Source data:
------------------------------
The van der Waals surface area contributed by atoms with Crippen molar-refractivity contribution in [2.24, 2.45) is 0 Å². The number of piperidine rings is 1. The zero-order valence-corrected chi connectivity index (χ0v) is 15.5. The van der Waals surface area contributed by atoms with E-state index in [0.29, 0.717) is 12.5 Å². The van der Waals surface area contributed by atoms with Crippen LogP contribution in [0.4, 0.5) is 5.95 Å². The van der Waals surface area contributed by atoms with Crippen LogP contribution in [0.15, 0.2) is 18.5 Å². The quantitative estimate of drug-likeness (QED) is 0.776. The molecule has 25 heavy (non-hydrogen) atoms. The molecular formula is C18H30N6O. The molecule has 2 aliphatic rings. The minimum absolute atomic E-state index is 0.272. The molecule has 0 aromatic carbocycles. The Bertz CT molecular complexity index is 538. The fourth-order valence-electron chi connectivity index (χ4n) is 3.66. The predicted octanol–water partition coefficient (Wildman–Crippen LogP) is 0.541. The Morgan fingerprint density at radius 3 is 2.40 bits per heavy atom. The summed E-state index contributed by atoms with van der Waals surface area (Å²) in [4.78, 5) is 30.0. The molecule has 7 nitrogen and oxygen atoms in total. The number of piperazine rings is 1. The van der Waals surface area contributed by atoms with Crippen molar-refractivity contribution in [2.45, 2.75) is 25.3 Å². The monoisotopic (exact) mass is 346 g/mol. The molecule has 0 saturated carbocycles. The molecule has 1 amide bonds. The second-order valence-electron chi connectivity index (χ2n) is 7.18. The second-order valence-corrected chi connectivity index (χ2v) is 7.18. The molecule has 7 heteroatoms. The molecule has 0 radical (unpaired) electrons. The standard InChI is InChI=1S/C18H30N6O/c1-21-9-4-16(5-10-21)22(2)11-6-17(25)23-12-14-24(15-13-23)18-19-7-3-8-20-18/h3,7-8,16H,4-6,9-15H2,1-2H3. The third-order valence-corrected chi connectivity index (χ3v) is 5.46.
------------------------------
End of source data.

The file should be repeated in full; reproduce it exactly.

The van der Waals surface area contributed by atoms with Crippen molar-refractivity contribution in [2.24, 2.45) is 0 Å². The number of piperidine rings is 1. The zero-order valence-corrected chi connectivity index (χ0v) is 15.5. The van der Waals surface area contributed by atoms with E-state index in [0.29, 0.717) is 12.5 Å². The van der Waals surface area contributed by atoms with Crippen LogP contribution in [0.4, 0.5) is 5.95 Å². The van der Waals surface area contributed by atoms with Crippen LogP contribution in [0.15, 0.2) is 18.5 Å². The quantitative estimate of drug-likeness (QED) is 0.776. The molecule has 25 heavy (non-hydrogen) atoms. The molecular formula is C18H30N6O. The molecule has 2 aliphatic rings. The minimum absolute atomic E-state index is 0.272. The molecule has 0 aromatic carbocycles. The Bertz CT molecular complexity index is 538. The fourth-order valence-electron chi connectivity index (χ4n) is 3.66. The predicted octanol–water partition coefficient (Wildman–Crippen LogP) is 0.541. The Morgan fingerprint density at radius 3 is 2.40 bits per heavy atom. The summed E-state index contributed by atoms with van der Waals surface area (Å²) in [4.78, 5) is 30.0. The molecule has 7 nitrogen and oxygen atoms in total. The number of piperazine rings is 1. The van der Waals surface area contributed by atoms with Crippen molar-refractivity contribution in [2.45, 2.75) is 25.3 Å². The monoisotopic (exact) mass is 346 g/mol. The molecule has 0 saturated carbocycles. The molecule has 1 amide bonds. The second-order valence-electron chi connectivity index (χ2n) is 7.18. The second-order valence-corrected chi connectivity index (χ2v) is 7.18. The molecule has 7 heteroatoms. The molecule has 0 radical (unpaired) electrons. The standard InChI is InChI=1S/C18H30N6O/c1-21-9-4-16(5-10-21)22(2)11-6-17(25)23-12-14-24(15-13-23)18-19-7-3-8-20-18/h3,7-8,16H,4-6,9-15H2,1-2H3. The third-order valence-corrected chi connectivity index (χ3v) is 5.46.